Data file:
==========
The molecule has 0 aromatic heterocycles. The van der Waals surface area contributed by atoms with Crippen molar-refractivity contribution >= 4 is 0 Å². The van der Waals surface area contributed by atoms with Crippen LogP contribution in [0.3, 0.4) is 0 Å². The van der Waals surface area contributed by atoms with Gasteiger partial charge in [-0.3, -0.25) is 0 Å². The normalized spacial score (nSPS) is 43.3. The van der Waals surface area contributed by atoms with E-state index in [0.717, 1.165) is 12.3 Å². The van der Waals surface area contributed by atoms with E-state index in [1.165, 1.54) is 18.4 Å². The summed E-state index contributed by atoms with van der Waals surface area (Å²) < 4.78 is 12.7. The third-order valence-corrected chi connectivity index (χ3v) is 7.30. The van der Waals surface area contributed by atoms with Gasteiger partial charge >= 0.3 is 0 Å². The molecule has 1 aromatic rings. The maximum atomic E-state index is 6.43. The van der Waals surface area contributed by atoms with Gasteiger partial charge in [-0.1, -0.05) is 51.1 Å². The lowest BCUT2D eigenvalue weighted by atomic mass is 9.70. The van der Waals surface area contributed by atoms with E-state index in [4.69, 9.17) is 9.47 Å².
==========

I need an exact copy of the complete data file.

The molecule has 0 aromatic heterocycles. The van der Waals surface area contributed by atoms with Crippen molar-refractivity contribution >= 4 is 0 Å². The van der Waals surface area contributed by atoms with Crippen LogP contribution in [0.3, 0.4) is 0 Å². The van der Waals surface area contributed by atoms with Gasteiger partial charge in [-0.3, -0.25) is 0 Å². The normalized spacial score (nSPS) is 43.3. The van der Waals surface area contributed by atoms with E-state index in [0.717, 1.165) is 12.3 Å². The van der Waals surface area contributed by atoms with E-state index in [1.165, 1.54) is 18.4 Å². The summed E-state index contributed by atoms with van der Waals surface area (Å²) < 4.78 is 12.7. The third-order valence-corrected chi connectivity index (χ3v) is 7.30. The van der Waals surface area contributed by atoms with Gasteiger partial charge >= 0.3 is 0 Å². The molecule has 1 aromatic rings. The maximum atomic E-state index is 6.43. The van der Waals surface area contributed by atoms with Gasteiger partial charge in [-0.1, -0.05) is 51.1 Å². The lowest BCUT2D eigenvalue weighted by atomic mass is 9.70. The van der Waals surface area contributed by atoms with E-state index in [4.69, 9.17) is 9.47 Å².